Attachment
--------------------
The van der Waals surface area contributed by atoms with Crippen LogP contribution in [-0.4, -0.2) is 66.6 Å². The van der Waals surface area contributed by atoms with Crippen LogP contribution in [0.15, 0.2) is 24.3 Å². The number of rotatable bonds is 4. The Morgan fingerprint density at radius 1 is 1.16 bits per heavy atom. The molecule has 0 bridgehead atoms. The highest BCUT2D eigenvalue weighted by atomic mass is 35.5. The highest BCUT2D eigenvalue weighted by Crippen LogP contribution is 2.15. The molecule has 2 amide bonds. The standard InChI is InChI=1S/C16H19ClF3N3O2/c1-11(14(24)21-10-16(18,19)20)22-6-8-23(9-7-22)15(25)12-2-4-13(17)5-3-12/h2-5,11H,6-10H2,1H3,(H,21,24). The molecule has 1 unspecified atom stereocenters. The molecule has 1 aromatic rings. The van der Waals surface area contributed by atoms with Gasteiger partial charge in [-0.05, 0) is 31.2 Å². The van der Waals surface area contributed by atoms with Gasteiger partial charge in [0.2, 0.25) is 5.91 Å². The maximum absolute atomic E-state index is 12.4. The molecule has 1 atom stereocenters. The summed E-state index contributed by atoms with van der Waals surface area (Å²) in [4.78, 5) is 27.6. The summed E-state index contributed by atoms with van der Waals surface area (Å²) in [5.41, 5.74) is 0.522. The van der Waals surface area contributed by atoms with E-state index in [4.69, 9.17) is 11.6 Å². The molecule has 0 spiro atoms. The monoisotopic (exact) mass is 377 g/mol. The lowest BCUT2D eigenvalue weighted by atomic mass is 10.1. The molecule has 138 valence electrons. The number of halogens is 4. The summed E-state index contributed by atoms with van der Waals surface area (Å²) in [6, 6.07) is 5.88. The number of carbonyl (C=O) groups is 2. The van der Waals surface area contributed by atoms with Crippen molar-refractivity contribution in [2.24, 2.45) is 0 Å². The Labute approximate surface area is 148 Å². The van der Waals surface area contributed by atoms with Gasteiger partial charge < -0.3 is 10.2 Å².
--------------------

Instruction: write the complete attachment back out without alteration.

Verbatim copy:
The van der Waals surface area contributed by atoms with Crippen LogP contribution in [-0.4, -0.2) is 66.6 Å². The van der Waals surface area contributed by atoms with Crippen LogP contribution in [0.15, 0.2) is 24.3 Å². The number of rotatable bonds is 4. The Morgan fingerprint density at radius 1 is 1.16 bits per heavy atom. The molecule has 0 bridgehead atoms. The highest BCUT2D eigenvalue weighted by atomic mass is 35.5. The highest BCUT2D eigenvalue weighted by Crippen LogP contribution is 2.15. The molecule has 2 amide bonds. The standard InChI is InChI=1S/C16H19ClF3N3O2/c1-11(14(24)21-10-16(18,19)20)22-6-8-23(9-7-22)15(25)12-2-4-13(17)5-3-12/h2-5,11H,6-10H2,1H3,(H,21,24). The molecule has 1 unspecified atom stereocenters. The molecule has 1 aromatic rings. The van der Waals surface area contributed by atoms with Gasteiger partial charge in [-0.05, 0) is 31.2 Å². The van der Waals surface area contributed by atoms with Gasteiger partial charge in [0.2, 0.25) is 5.91 Å². The maximum absolute atomic E-state index is 12.4. The molecule has 1 atom stereocenters. The summed E-state index contributed by atoms with van der Waals surface area (Å²) in [4.78, 5) is 27.6. The summed E-state index contributed by atoms with van der Waals surface area (Å²) in [5.41, 5.74) is 0.522. The van der Waals surface area contributed by atoms with E-state index in [4.69, 9.17) is 11.6 Å². The molecule has 0 spiro atoms. The monoisotopic (exact) mass is 377 g/mol. The lowest BCUT2D eigenvalue weighted by atomic mass is 10.1. The molecule has 138 valence electrons. The number of halogens is 4. The summed E-state index contributed by atoms with van der Waals surface area (Å²) in [6, 6.07) is 5.88. The number of carbonyl (C=O) groups is 2. The van der Waals surface area contributed by atoms with Crippen molar-refractivity contribution in [2.24, 2.45) is 0 Å². The Labute approximate surface area is 148 Å². The van der Waals surface area contributed by atoms with Gasteiger partial charge < -0.3 is 10.2 Å².